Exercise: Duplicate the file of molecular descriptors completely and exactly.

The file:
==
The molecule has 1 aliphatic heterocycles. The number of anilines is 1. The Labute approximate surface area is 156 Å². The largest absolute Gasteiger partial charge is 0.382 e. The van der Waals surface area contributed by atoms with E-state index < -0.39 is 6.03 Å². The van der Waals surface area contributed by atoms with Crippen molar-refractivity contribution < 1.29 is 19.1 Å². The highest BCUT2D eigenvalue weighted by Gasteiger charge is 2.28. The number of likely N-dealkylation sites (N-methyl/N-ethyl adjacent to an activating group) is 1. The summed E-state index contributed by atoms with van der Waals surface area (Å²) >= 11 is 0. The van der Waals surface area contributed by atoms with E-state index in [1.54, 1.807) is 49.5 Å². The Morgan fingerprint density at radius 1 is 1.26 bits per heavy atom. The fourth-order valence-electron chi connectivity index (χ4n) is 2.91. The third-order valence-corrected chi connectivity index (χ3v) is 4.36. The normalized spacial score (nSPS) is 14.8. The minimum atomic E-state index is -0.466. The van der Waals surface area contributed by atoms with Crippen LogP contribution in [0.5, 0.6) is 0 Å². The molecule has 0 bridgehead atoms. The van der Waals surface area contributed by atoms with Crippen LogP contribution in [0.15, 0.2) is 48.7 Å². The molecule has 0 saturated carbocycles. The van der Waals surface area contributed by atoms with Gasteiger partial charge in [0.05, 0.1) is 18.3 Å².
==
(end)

The molecule has 1 aliphatic heterocycles. The number of anilines is 1. The Labute approximate surface area is 156 Å². The largest absolute Gasteiger partial charge is 0.382 e. The van der Waals surface area contributed by atoms with E-state index < -0.39 is 6.03 Å². The van der Waals surface area contributed by atoms with Crippen molar-refractivity contribution < 1.29 is 19.1 Å². The highest BCUT2D eigenvalue weighted by Gasteiger charge is 2.28. The number of likely N-dealkylation sites (N-methyl/N-ethyl adjacent to an activating group) is 1. The summed E-state index contributed by atoms with van der Waals surface area (Å²) >= 11 is 0. The van der Waals surface area contributed by atoms with E-state index in [1.54, 1.807) is 49.5 Å². The Morgan fingerprint density at radius 1 is 1.26 bits per heavy atom. The fourth-order valence-electron chi connectivity index (χ4n) is 2.91. The third-order valence-corrected chi connectivity index (χ3v) is 4.36. The normalized spacial score (nSPS) is 14.8. The minimum atomic E-state index is -0.466. The van der Waals surface area contributed by atoms with Crippen LogP contribution in [0.5, 0.6) is 0 Å². The molecule has 0 bridgehead atoms. The van der Waals surface area contributed by atoms with Crippen LogP contribution in [0.15, 0.2) is 48.7 Å². The molecule has 0 saturated carbocycles. The van der Waals surface area contributed by atoms with Gasteiger partial charge in [0.05, 0.1) is 18.3 Å².